BACKGROUND: US Latino men who have sex with men (LMSM) are a group at highest risk for HIV. One driver of HIV among LMSM is inadequate access to pre-exposure prophylaxis (PrEP) information. The social network theory of homophily suggests that sharing similar sociodemographic factors could influence PrEP conversations within networks. This study aimed to determine how the effects of homophily across sociodemographic, immigration, cultural, and PrEP-related factors are associated with PrEP-related communication. SETTING: This study was conducted in Miami-Dade County, FL. METHODS: Data collected between August 2018 and October 2019 included 10 sociocentric friendship groups of 13 LMSM (N = 130). Participants were recruited using respondent-driven sampling by a community-based organization in Miami. We used the multiple regression quadratic assignment procedure to identify the effects of homophily and relationship characteristics on PrEP-related conversations using R software. RESULTS: More frequent PrEP-related conversations were associated with dyadic friendships characterized by homophily on knowledge of PrEP effectiveness, heterophily on depressive symptom severity, home addresses proximity, friend closeness, and interaction frequency. Past PrEP-related conversation frequency also increased based on heterophily on the Latino cultural value of familism (ie, emotional support to family). Racial homophily, heterophily on severity of depressive symptoms, home addresses proximity, friendship closeness, and frequency of interactions increased likelihood to encourage a friend to use PrEP. DISCUSSION: Social and spatial closeness and homophily play a role in PrEP-related conversations. Information from social networks contextualized in geographic settings can be elucidated to contribute toward the design of novel opportunities to end HIV.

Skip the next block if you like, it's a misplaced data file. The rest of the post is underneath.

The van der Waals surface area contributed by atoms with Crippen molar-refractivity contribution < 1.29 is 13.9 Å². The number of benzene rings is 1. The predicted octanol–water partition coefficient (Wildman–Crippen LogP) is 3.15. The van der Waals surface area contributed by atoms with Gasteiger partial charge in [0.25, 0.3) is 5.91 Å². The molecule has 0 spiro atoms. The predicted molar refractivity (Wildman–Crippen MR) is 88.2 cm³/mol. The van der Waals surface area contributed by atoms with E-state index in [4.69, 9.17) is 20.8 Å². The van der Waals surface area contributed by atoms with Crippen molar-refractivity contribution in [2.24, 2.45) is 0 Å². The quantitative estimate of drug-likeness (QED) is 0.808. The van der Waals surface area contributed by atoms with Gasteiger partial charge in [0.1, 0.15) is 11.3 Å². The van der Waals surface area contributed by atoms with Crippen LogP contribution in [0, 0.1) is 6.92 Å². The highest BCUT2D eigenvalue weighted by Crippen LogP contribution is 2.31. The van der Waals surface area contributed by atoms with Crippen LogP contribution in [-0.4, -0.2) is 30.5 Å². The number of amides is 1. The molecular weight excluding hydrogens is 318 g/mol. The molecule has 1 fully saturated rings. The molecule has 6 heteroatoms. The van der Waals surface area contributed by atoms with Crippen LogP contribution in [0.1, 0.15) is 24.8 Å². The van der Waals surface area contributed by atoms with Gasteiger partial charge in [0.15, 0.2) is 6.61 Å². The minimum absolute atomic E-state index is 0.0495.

|Original language||English (US)|
|Number of pages||10|
|Journal||Journal of acquired immune deficiency syndromes (1999)|
|State||Published - Dec 1 2021|
ASJC Scopus subject areas
- Infectious Diseases
- Pharmacology (medical)